Since laws have not been passed, he believes data is wide open for manipulation, “Now it’s too late. Only in the next term can we see something happening about. Meanwhile, if someone for instance now, chooses to exploit local data sources, they can do so with impunity.”
Nighat Dad, CEO and founder of Digital Rights Foundation, echoed these thoughts when speaking with The Diplomat. He also pointed out Facebook’s self serving model, “What Facebook can certainly do is to ensure that it takes strict measures to protect the data of its users in the future. This can only be done by strong privacy policies and their implementation that serve the users instead of the corporation itself.”
Pakistan Elections & Fake News
The 2016 elections in the US gave birth to the term “fake news,” slung by both sides of the aisle. Fake news, or deliberately spreading false information broadcasted as news, has largely been spread through social media. The impact of fake news on elections could be profound.
Fake news is inculcated on social media through the use of fake profiles and bots that spread the information and mimic real engagement with the posts. In Pakistan, experts are growing more concerned about the impact of fake news on this year’s election cycle. Reports indicate that candidates have taken fake news on as a real campaign strategy, instructing social media teams to create fake Facebook profiles to help spread misinformation and propaganda ahead of Pakistan elections.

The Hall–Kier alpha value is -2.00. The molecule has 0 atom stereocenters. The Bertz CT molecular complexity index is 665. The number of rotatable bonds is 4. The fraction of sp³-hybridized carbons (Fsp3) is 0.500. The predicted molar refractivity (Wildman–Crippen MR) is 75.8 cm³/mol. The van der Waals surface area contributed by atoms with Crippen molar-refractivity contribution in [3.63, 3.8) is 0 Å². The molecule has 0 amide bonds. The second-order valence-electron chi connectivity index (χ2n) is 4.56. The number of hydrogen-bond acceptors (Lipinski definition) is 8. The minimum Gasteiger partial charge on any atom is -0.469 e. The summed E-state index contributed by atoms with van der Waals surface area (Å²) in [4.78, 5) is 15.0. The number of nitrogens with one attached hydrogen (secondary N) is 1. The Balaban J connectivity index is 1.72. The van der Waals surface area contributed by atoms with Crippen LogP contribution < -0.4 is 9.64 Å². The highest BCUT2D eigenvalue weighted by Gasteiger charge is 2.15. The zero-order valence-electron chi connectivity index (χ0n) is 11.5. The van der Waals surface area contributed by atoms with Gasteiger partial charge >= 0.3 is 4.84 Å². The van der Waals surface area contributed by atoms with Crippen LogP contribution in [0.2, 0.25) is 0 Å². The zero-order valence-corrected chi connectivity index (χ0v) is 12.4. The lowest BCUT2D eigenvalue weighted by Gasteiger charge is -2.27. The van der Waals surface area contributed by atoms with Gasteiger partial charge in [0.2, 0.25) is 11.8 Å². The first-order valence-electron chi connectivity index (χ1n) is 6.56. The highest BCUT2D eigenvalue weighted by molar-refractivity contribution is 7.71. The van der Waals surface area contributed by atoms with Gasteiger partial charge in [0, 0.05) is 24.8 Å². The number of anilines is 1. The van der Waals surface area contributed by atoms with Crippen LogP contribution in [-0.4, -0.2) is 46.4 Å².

Social media managers from Pakistan’s three main parties, Pakistan Muslim League-Nawaz (PML-N), Pakistan Tehrik-e-Insaf (PTI), and Pakistan People’s Party (PPP), confirmed to The Diplomat that cultivating fake profiles on Facebook and Twitter has become a part of their official strategy.
A social media manager for PML-N pointed out to The Diplomat that with the prevalence of fake news, political parties feel like they don’t have a choice but to participate, “Everyone’s running fake Facebook accounts and Twitter bots, so we’re just keeping pace with what others are doing.”
He went on to cast the blame on opposition party PTI, “It was the PTI that started this trend. So we’re just countering propaganda with propaganda.”
With news churning of the Facebook data leaks, at least one opposition party used social media bots to spread a rumor that ruling party PML-N had purchased data from Cambridge Analytica.
The reports seem to be false, but that hasn’t stopped some from accusing PML-N of purchasing stolen data. Kaleem Hafeez, part of PTI’s social media team, told The Diplomat that PTI anticipates PML-N purchasing stolen data to swing Pakistan elections, “Our data analysts are monitoring what other parties are doing, and the undemocratic tools and methods being used to rig elections digitally.”
To underscore his concerns, Hafeez pointed out PML-N’s unethical actions in the past, “Considering that the PML-N was involved in heavy on-field rigging in the 2013 balloting, it won’t be a surprise if they do the same digitally as well.”
Despite growing concerns across the world related to fake news and unethical data mining, governments and social media giants have yet to put forth a meaningful solution to the problem. But with data “leaks” serving as such a powerful tool of manipulation for political parties and a massive money maker for app developers and social media companies, the question arises of whether or not they even want to develop a real resolution.